Taiwan sweeps U.S. on 1st day

OWINGS MILLS, Md. -- A winless day left the top-seeded United States with the feeling there's nothing left to lose in their quest to capture the International Crown

Yani Tseng made a 12-foot birdie putt on the 18th hole to give Taiwan a sweep of the Americans in the opening round of the 32-player, eight-team tournament Thursday.

Tseng and Phoebe Yao never trailed in a 1-up win over Stacy Lewis and Lexi Thompson after Candie Kung and Teresa Lu beat Paula Creamer and Cristie Kerr 4 and 3.

"There's probably more pressure with being No. 1, but we all knew coming into match play that anything can happen," Lewis said. "It always comes down to one putt here and there."

Tseng made the winning putt after Lewis failed from a bit farther out on her own birdie try.

"I haven't had this feeling for a long time," Tseng said. "I made that birdie putt, my hands were shaking."

Thompson and Lewis had little doubt about whether the ball was going to drop.

"We both kind of had that feeling she was going to make that putt on 18, just the way she had putted all day and the just the way things had gone," Lewis said.

Each team receives two points for a win and one for a tie. The U.S. was the only team that failed to secure a point on the first day.

"You just have to keep positive and try to find the good in the day," Kerr said. "We're going to be coming out guns a blazing. We have nothing to lose from here on in."

On Friday, the United States will face Spain (3 points) in Pool A, and Taiwan (4) will take on Thailand (1). Pool B matchups are Japan (3) against Australia (2) and South Korea (2) versus Sweden (1).

"There's a lot of golf left this week, and some teams that maybe won three points today might get shut out tomorrow," Kerr said.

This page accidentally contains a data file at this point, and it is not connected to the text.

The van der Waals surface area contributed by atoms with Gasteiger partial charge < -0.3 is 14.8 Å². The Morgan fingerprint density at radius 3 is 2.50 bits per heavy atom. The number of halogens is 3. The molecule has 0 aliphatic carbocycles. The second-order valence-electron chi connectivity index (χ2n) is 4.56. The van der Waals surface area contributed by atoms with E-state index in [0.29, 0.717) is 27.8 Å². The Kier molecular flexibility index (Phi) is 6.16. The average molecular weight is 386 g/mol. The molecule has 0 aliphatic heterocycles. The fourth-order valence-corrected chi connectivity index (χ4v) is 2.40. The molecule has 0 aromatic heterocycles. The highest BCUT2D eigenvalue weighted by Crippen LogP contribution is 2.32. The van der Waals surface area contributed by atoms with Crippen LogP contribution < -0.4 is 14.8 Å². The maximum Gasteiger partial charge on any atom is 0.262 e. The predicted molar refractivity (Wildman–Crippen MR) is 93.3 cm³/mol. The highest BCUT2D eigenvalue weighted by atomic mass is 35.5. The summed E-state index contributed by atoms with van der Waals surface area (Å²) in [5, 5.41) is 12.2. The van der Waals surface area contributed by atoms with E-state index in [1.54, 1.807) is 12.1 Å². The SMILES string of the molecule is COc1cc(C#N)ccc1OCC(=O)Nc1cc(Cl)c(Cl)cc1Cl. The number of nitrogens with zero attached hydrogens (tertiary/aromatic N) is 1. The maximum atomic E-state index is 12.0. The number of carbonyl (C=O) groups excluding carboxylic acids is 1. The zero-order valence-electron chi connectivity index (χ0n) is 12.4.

Taiwan, which entered as the No. 8 seed, now appears to be the team to beat.

"We were having fun. That's the key point for our team," Kung said. "We don't have a whole lot of high expectations. Of course we want to win, we want to take the cup home, but we're trying to keep everybody low key, keep it calm."

Japan took the lead in Pool B with a strong performance against Sweden. Although the Japanese team of Ai Miyazato and Sakura Yokomine led from start to finish, it took a birdie on No. 18 by Yokomine to secure a 2-up win over Pernilla Lindberg and Mikaela Parmlid.

"That was a great start, for sure," Miyazato said. "But still a long way to go. I'm exhausted already, because I used so much energy on the golf course."

In Japan's other match, Mamilo Higa and Mika Miyazato halved with Caroline Hedwall and Anna Nordqvist, who trailed by two strokes with seven holes left.

"We played really well, both of us, and just gave ourselves a lot of chances," Hedwall said. "Then they managed to hole a couple more putts than we did. But I think we fought back really nice, and it's good to get one point at least."

The first points of the tournament were secured by Spain against Thailand in Pool A. Carlotta Ciganda and Azahara Munoz won 3 and 2 over Pornanong Phatlum and Onnarin Sattayabanphot, and Spain's Belen Mozo and Beatriz Recari halved with sisters Ariya and Moriya Jutanugarn.

That provided the elated Spaniards with three points.

"From the beginning we started playing really well and kept hitting fairways and greens," Munoz said.

Ciganda and Munoz were no strangers on the golf course.

"I played with Azahara lots of years when we were amateurs, then we went to school together and we played last year at the Solheim Cup," Ciganda said. "Playing today with her, we were so comfortable out there, just having fun, laughing and making birdies."

South Korea split with Australia. After Inbee Park and So Yeon Ryu forged a 3-and-2 win over Katherine Kirk and Lindsey Wright, Australia's Karie Webb and 18-year-old amateur Minjee Lee beat I.K. Kim and Na Yeon Choi 2 up.

Park and Ryu both eagled the par-5 12th hole for a three-hole lead and coasted to finish.

The Webb-Lee tandem didn't lead by more than one stroke until Lee sank her fourth birdie putt on the 18th hole.